There are a number of components that are critical to the successful operation of your home’s air conditioning system. The system works by relying on a refrigeration cycle to remove heat from the air in your home. During this cycle, moisture is created. Any excess moisture is controlled by the evaporator coil of your system, and released through your home by your condensate tray and drain.
When something goes wrong with your condensate drain line, it turns into a plumbing issue—fortunately you can turn to our team for Sugar Land, TX plumbing services. But we’d like to help you avoid this problem if necessary.
What Can Go Wrong with My Condensate Tray and Drain?
Misalignment: In order for water to effectively flow into the drain, the condensate tray has to be set at the correct angle. If your HVAC technician didn’t properly position the tray, or if it got knocked out of place somehow, then water can leak into your home, and cause significant property damage.
Clogs: A blocked up condensate drain can also cause water to leak from the tray. Over time, debris can fill up the drain pipe and cause water to back up in to the pan. This causes a couple different issues. First off, it may cause water to flow into your home. Secondly, it can attract mold and mildew, causing a number of health issues for you and your family.
Tray Damage: Another issue that can occur is that the tray may tear or become cracked over time, causing water to leak out of the pan. Usually the least expensive option, if this occurs, is to have the tray replaced.
AC Operational Issues: The biggest threat of a clogged condensate drain is to your home and furnishings. However, that doesn’t mean it can’t eventually cause operational issues for your air conditioner, particularly if it’s ignored for too long. This is especially true if you do not keep up on your AC maintenance.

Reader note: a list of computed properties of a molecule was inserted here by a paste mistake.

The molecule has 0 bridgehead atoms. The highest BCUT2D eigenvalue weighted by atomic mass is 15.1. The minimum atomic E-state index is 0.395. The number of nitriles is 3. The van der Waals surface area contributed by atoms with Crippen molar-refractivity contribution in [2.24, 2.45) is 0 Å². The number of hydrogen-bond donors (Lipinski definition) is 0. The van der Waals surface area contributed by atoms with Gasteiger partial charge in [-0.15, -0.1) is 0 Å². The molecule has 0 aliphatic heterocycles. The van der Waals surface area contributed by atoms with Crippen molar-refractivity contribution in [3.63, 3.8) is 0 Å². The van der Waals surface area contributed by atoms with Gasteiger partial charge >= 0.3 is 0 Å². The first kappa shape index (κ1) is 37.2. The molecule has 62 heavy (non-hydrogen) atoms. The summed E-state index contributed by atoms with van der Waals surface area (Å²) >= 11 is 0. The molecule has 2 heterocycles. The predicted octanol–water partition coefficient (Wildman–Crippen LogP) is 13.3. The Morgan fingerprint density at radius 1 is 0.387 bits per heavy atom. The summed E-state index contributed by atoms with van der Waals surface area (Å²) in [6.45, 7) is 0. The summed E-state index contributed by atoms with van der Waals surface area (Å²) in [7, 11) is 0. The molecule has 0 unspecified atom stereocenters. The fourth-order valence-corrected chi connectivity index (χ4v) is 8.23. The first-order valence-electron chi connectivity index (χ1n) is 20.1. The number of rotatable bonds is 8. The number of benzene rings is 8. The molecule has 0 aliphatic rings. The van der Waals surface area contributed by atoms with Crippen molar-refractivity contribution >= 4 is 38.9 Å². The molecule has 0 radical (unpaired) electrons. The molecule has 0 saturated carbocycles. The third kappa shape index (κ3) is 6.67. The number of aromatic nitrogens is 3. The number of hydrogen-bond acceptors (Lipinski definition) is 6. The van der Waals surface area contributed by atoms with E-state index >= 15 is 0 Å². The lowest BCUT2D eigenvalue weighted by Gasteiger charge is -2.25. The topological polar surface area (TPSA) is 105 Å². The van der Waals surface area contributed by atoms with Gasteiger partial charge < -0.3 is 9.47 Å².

Is Your Condensate Drain Clogged?
So, how can you even tell if your condensate drain is clogged? The clearest sign you’ll get is leaking water coming from the indoor air conditioner cabinet. It will typically be coming from the exhaust fans or from the bottom of the cabinet. Another possible cause of this is a refrigerant leak, but if this is the case the leak will usually be pretty small.
Even if you don’t see water actively leaking from the system, you might see water spots surrounding the indoor cabinet, or near the fan. Pay close attention to any damage to the carpet or furnishings near the air conditioner that look like water damage.
Is Your Air Conditioner Mounted Above a Furnace?
This is a common configuration in many homes. And if a blocked condensate drain causes a water backup and overflow, the water will eventually cause rust on the furnace. Of course, this can be bad for both the AC and for your furnace, so be sure to call for repairs right away if you see rust.
Now is the time to schedule your AC drain line repairs. For services you can depend on,